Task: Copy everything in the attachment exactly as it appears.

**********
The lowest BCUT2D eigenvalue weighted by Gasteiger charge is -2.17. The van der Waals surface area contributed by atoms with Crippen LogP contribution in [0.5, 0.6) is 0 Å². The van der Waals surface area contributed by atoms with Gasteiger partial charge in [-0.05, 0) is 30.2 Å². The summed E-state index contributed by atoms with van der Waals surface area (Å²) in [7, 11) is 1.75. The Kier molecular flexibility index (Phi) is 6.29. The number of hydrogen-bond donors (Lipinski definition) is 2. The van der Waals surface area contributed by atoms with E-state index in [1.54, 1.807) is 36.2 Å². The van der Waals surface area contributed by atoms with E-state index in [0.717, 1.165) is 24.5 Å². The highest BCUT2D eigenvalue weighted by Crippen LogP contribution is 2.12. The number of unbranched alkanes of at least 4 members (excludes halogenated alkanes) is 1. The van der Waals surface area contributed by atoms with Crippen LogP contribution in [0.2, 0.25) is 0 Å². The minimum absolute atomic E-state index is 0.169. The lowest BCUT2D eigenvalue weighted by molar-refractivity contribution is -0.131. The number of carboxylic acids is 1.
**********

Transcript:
The lowest BCUT2D eigenvalue weighted by Gasteiger charge is -2.17. The van der Waals surface area contributed by atoms with Crippen LogP contribution in [0.5, 0.6) is 0 Å². The van der Waals surface area contributed by atoms with Gasteiger partial charge in [-0.05, 0) is 30.2 Å². The summed E-state index contributed by atoms with van der Waals surface area (Å²) in [7, 11) is 1.75. The Kier molecular flexibility index (Phi) is 6.29. The number of hydrogen-bond donors (Lipinski definition) is 2. The van der Waals surface area contributed by atoms with E-state index in [1.54, 1.807) is 36.2 Å². The van der Waals surface area contributed by atoms with E-state index in [0.717, 1.165) is 24.5 Å². The highest BCUT2D eigenvalue weighted by Crippen LogP contribution is 2.12. The number of unbranched alkanes of at least 4 members (excludes halogenated alkanes) is 1. The van der Waals surface area contributed by atoms with Crippen LogP contribution in [0.2, 0.25) is 0 Å². The minimum absolute atomic E-state index is 0.169. The lowest BCUT2D eigenvalue weighted by molar-refractivity contribution is -0.131. The number of carboxylic acids is 1.